Things have not gone as many hoped or expected so far this season for the 2022 version of the Pittsburgh Steelers.
Following an offseason filled with changes to the roster and the front office, the Steelers were very clearly in a transition-type year. All that changed in Week 1 against the Cincinnati Bengals though, as the star-studded defense took the game over, forcing five turnovers and seven sacks of quarterback Joe Burrow, giving the Steelers a welcome season-opening win in overtime.
Since that game though, the loss of T.J. Watt to an injury suffered in Week 1, the poor play of a new-look offense featuring quarterbacks Mitchell Trubisky and rookie Kenny Pickett, a rebuilt offensive line, and injuries on the defensive side of the football outside of Watt have hurt the Steelers in more ways than one as they sit at 2-6 on the season at the midway point.
For a roster that was top-heavy coming into the season, the injuries showed just how lacking the Steelers were in the depth department. The poor play, coupled with the lack of depth and injuries has the Steelers’ roster sitting at No. 28 overall in the league, according to Pro Football Focus’ midseason roster rankings, down from No. 22 overall to start the season.
According to PFF’s Brad Spielberger, the Steelers’ biggest strength so far this season is the defensive line featuring Cameron Heyward, Larry Ogunjobi, Chris Wormley and outside linebacker Alex Highsmith, not to mention a guy like Watt who wrecked the Bengals in Week 1.
“There aren’t many better tandems along the defensive front than T.J. Watt and Cam Heyward, with both players ranking in the top three in PFF wins above replacement over the past three seasons,” Speilberger writes for PFF. “Alex Highsmith has also emerged on the edge, while free agent addition Larry Ogunjobi is playing solid football on the interior. Once Watt returns to full health, the Steelers will need to take over games with their front if they want to win a few games to close out the year.”
The idea behind producing such a potent defensive front was that the Steelers’ pass rush would be able to take over games once Pittsburgh got a lead, forcing opposing offenses to become one-dimensional abandoning the run and allowing guys like Watt, Heyward and Highsmith to get after quarterbacks, which would lead to splash plays for the defense.
It played out that way in Week 1 against the Bengals, but since then the Steelers have been very pedestrian defensively without Watt. Highsmith has played rather well and looks like a complete player off the edge, but the sack numbers just aren’t there right now without Watt, even with him leading the league with 6.5 entering the Steelers’ Week 9 bye week. Three of those came in Week 1 against the Bengals.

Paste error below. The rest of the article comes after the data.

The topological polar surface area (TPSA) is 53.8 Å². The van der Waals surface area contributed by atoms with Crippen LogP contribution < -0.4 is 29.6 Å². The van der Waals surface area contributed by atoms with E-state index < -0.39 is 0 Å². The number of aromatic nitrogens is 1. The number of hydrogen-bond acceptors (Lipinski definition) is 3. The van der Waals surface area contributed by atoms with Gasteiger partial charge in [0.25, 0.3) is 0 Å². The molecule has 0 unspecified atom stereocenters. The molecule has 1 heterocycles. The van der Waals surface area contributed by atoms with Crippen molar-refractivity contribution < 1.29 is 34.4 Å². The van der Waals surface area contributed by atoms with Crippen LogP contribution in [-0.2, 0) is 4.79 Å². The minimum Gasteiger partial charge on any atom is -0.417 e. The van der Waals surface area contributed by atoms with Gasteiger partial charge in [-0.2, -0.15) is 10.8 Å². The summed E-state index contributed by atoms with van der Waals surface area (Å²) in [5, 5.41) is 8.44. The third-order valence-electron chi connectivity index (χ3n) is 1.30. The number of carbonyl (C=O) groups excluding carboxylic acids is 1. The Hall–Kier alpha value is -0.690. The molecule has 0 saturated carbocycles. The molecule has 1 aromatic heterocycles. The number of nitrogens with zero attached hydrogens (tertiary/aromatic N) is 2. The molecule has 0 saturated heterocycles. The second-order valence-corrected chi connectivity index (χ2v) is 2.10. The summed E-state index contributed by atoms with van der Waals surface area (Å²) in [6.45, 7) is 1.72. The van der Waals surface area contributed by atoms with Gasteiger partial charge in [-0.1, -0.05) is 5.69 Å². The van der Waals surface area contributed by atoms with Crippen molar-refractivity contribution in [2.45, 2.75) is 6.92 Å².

Heyward has been dominant against the run, but he’s not generating much pressure at all as he deals with double teams, and Ogunjobi has just one sack and 11 pressures on the season.
It doesn’t help that the Steelers have not been able to stop the run consistently without Watt as the likes of the Patriots, Browns, Jets and Eagles ran at will on the Steelers. Coverage hasn’t been great either as Buffalo lit up the Steelers, and the secondary dropped four interceptions against the Dolphins.
Good news is, Watt is expected back in Week 10 against the New Orleans Saints. We’ll see if he gives the Steelers a boost.
As for the weakness of the Steelers, according to Spielberger, it remains the trenches offensively.
“Signing James Daniels in free agency appears to have been a sharp move, with his 70.2 grade ranking 14th among guards,” Spielberger writes for PFF. “Beyond Daniels, it’s been tough sledding for the Steelers up front, ranking 24th in yards before contact per rushing attempt at just 1.1 yards. Their tackles have combined to earn a 62.7 pass-blocking grade, which ranks 25th.”
Outside of Daniels, it’s been rather rough for the Steelers in the trenches, especially from a penalties and pass blocking perspective. The Steelers can’t seem to stay out of their own way — or even line up correctly — in recent weeks with pre-snap penalties, and the inability to consistently hold up in protection has hindered the offense overall, resulting in six sacks in Week 8 against the Philadelphia Eagles.
Rookie quarterback Kenny Pickett has had a tough time behind an offensive line that has regressed in recent weeks, and he certainly helped the matter by bailing out of clean pockets at times.
Moving forward in the second half, the Steelers will certainly attempt to compete and could get back into the playoff picture against a weak second-half schedule, but all eyes will be on Pickett, watching him develop in the second half of the season to see if he has what it takes to be the guy moving forward in the Steel City.